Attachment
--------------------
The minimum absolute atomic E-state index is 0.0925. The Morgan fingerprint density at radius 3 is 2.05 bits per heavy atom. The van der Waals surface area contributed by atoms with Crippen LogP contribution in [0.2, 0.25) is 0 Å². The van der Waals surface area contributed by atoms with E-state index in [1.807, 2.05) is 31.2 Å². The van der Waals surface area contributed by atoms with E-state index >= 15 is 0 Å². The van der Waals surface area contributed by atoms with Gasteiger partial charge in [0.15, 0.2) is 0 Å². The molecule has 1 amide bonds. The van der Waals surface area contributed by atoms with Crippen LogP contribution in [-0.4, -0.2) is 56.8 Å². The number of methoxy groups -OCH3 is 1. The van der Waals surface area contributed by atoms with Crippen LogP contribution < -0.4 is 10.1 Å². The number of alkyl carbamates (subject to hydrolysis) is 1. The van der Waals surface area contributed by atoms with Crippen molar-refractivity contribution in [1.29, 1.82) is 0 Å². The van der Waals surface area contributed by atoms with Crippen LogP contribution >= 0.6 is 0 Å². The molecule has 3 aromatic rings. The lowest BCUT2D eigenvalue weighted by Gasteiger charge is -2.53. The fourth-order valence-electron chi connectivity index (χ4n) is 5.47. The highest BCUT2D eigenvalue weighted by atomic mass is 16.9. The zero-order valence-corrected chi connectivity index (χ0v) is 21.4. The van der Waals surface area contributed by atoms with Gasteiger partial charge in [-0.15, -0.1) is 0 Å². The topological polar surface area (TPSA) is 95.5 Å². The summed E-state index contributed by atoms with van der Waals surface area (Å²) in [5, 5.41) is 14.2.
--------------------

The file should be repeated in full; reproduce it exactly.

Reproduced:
The minimum absolute atomic E-state index is 0.0925. The Morgan fingerprint density at radius 3 is 2.05 bits per heavy atom. The van der Waals surface area contributed by atoms with Crippen LogP contribution in [0.2, 0.25) is 0 Å². The van der Waals surface area contributed by atoms with E-state index in [1.807, 2.05) is 31.2 Å². The van der Waals surface area contributed by atoms with E-state index >= 15 is 0 Å². The van der Waals surface area contributed by atoms with Gasteiger partial charge in [0.15, 0.2) is 0 Å². The molecule has 1 amide bonds. The van der Waals surface area contributed by atoms with Crippen LogP contribution in [-0.4, -0.2) is 56.8 Å². The number of methoxy groups -OCH3 is 1. The van der Waals surface area contributed by atoms with Crippen LogP contribution < -0.4 is 10.1 Å². The number of alkyl carbamates (subject to hydrolysis) is 1. The van der Waals surface area contributed by atoms with Crippen molar-refractivity contribution in [1.29, 1.82) is 0 Å². The van der Waals surface area contributed by atoms with Crippen LogP contribution >= 0.6 is 0 Å². The molecule has 3 aromatic rings. The lowest BCUT2D eigenvalue weighted by Gasteiger charge is -2.53. The fourth-order valence-electron chi connectivity index (χ4n) is 5.47. The highest BCUT2D eigenvalue weighted by atomic mass is 16.9. The zero-order valence-corrected chi connectivity index (χ0v) is 21.4. The van der Waals surface area contributed by atoms with Gasteiger partial charge in [-0.15, -0.1) is 0 Å². The topological polar surface area (TPSA) is 95.5 Å². The summed E-state index contributed by atoms with van der Waals surface area (Å²) in [5, 5.41) is 14.2.